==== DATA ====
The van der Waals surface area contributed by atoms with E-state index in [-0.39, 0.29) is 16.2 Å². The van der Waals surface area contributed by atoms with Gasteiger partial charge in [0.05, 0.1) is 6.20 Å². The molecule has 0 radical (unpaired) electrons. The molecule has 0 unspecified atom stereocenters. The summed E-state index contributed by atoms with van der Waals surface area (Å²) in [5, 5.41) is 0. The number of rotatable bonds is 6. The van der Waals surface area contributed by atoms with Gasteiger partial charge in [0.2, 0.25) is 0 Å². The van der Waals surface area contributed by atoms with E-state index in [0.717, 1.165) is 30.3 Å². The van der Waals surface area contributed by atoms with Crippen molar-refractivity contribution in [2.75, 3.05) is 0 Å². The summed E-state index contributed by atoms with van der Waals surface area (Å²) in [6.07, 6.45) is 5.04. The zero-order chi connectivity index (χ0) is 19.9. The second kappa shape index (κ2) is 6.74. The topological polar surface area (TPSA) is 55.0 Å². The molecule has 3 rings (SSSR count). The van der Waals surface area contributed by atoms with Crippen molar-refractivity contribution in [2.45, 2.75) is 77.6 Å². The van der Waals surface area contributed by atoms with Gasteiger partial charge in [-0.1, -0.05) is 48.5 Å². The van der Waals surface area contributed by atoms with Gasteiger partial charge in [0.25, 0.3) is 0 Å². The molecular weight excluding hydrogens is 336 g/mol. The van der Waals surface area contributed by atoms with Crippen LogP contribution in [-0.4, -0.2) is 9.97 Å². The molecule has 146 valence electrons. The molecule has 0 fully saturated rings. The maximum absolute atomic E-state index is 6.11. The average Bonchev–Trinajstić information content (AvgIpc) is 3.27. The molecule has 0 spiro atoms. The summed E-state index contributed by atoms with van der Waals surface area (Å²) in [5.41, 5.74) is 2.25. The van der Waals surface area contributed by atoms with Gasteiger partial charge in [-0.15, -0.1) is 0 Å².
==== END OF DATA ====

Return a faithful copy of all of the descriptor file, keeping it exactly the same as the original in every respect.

The van der Waals surface area contributed by atoms with E-state index in [-0.39, 0.29) is 16.2 Å². The van der Waals surface area contributed by atoms with Gasteiger partial charge in [0.05, 0.1) is 6.20 Å². The molecule has 0 radical (unpaired) electrons. The molecule has 0 unspecified atom stereocenters. The summed E-state index contributed by atoms with van der Waals surface area (Å²) in [5, 5.41) is 0. The number of rotatable bonds is 6. The van der Waals surface area contributed by atoms with Gasteiger partial charge in [0.2, 0.25) is 0 Å². The van der Waals surface area contributed by atoms with E-state index in [0.717, 1.165) is 30.3 Å². The van der Waals surface area contributed by atoms with Crippen molar-refractivity contribution in [2.75, 3.05) is 0 Å². The summed E-state index contributed by atoms with van der Waals surface area (Å²) in [6.07, 6.45) is 5.04. The zero-order chi connectivity index (χ0) is 19.9. The second kappa shape index (κ2) is 6.74. The topological polar surface area (TPSA) is 55.0 Å². The molecule has 3 rings (SSSR count). The van der Waals surface area contributed by atoms with Crippen molar-refractivity contribution in [2.45, 2.75) is 77.6 Å². The van der Waals surface area contributed by atoms with Gasteiger partial charge in [-0.1, -0.05) is 48.5 Å². The van der Waals surface area contributed by atoms with Gasteiger partial charge in [0.25, 0.3) is 0 Å². The molecular weight excluding hydrogens is 336 g/mol. The van der Waals surface area contributed by atoms with Crippen LogP contribution in [-0.4, -0.2) is 9.97 Å². The molecule has 146 valence electrons. The molecule has 0 fully saturated rings. The maximum absolute atomic E-state index is 6.11. The average Bonchev–Trinajstić information content (AvgIpc) is 3.27. The molecule has 0 spiro atoms. The summed E-state index contributed by atoms with van der Waals surface area (Å²) in [5.41, 5.74) is 2.25. The van der Waals surface area contributed by atoms with Gasteiger partial charge in [-0.15, -0.1) is 0 Å².